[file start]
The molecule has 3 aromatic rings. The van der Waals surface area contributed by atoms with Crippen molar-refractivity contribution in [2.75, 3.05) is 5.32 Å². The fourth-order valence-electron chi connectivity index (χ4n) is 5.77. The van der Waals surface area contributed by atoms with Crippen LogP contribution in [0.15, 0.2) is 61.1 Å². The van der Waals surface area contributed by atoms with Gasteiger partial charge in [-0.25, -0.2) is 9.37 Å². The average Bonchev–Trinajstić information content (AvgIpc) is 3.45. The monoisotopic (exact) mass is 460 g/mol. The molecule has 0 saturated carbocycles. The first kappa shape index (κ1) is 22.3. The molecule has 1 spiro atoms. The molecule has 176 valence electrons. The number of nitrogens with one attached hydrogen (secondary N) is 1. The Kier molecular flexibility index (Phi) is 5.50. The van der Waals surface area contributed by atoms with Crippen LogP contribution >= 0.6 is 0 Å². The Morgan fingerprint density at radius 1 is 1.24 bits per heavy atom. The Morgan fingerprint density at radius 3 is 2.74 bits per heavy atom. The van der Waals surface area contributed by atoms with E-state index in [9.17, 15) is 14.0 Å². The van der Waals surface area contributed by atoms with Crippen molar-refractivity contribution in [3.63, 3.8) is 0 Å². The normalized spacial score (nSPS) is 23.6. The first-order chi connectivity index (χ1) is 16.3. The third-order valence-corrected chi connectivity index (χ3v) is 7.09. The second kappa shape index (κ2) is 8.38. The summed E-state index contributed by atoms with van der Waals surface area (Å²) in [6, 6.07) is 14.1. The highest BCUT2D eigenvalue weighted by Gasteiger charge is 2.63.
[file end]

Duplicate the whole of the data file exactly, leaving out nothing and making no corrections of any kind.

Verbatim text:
The molecule has 3 aromatic rings. The van der Waals surface area contributed by atoms with Crippen molar-refractivity contribution in [2.75, 3.05) is 5.32 Å². The fourth-order valence-electron chi connectivity index (χ4n) is 5.77. The van der Waals surface area contributed by atoms with Crippen LogP contribution in [0.15, 0.2) is 61.1 Å². The van der Waals surface area contributed by atoms with Gasteiger partial charge in [-0.25, -0.2) is 9.37 Å². The average Bonchev–Trinajstić information content (AvgIpc) is 3.45. The monoisotopic (exact) mass is 460 g/mol. The molecule has 0 saturated carbocycles. The first kappa shape index (κ1) is 22.3. The molecule has 1 spiro atoms. The molecule has 176 valence electrons. The number of nitrogens with one attached hydrogen (secondary N) is 1. The Kier molecular flexibility index (Phi) is 5.50. The van der Waals surface area contributed by atoms with Crippen LogP contribution >= 0.6 is 0 Å². The Morgan fingerprint density at radius 1 is 1.24 bits per heavy atom. The Morgan fingerprint density at radius 3 is 2.74 bits per heavy atom. The van der Waals surface area contributed by atoms with E-state index in [9.17, 15) is 14.0 Å². The van der Waals surface area contributed by atoms with Crippen molar-refractivity contribution in [3.63, 3.8) is 0 Å². The normalized spacial score (nSPS) is 23.6. The first-order chi connectivity index (χ1) is 16.3. The third-order valence-corrected chi connectivity index (χ3v) is 7.09. The second kappa shape index (κ2) is 8.38. The summed E-state index contributed by atoms with van der Waals surface area (Å²) in [6, 6.07) is 14.1. The highest BCUT2D eigenvalue weighted by Gasteiger charge is 2.63.